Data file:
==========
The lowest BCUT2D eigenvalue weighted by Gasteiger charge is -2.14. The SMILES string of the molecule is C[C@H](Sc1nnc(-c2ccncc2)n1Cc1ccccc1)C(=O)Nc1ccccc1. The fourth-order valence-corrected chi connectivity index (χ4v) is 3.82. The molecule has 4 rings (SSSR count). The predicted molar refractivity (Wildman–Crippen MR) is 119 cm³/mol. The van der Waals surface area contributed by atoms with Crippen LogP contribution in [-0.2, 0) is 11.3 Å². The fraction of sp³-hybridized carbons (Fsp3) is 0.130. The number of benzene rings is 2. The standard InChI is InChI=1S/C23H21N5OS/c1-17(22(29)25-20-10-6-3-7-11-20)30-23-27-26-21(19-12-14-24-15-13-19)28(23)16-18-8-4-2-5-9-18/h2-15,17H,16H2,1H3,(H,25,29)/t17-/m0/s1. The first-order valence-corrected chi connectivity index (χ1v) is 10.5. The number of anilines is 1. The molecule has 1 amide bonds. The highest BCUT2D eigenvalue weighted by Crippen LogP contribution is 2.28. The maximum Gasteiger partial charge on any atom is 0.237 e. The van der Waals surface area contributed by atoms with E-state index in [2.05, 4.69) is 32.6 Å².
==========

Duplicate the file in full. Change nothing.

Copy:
The lowest BCUT2D eigenvalue weighted by Gasteiger charge is -2.14. The SMILES string of the molecule is C[C@H](Sc1nnc(-c2ccncc2)n1Cc1ccccc1)C(=O)Nc1ccccc1. The fourth-order valence-corrected chi connectivity index (χ4v) is 3.82. The molecule has 4 rings (SSSR count). The predicted molar refractivity (Wildman–Crippen MR) is 119 cm³/mol. The van der Waals surface area contributed by atoms with Crippen LogP contribution in [-0.2, 0) is 11.3 Å². The fraction of sp³-hybridized carbons (Fsp3) is 0.130. The number of benzene rings is 2. The standard InChI is InChI=1S/C23H21N5OS/c1-17(22(29)25-20-10-6-3-7-11-20)30-23-27-26-21(19-12-14-24-15-13-19)28(23)16-18-8-4-2-5-9-18/h2-15,17H,16H2,1H3,(H,25,29)/t17-/m0/s1. The first-order valence-corrected chi connectivity index (χ1v) is 10.5. The number of anilines is 1. The molecule has 1 amide bonds. The highest BCUT2D eigenvalue weighted by Crippen LogP contribution is 2.28. The maximum Gasteiger partial charge on any atom is 0.237 e. The van der Waals surface area contributed by atoms with E-state index in [2.05, 4.69) is 32.6 Å².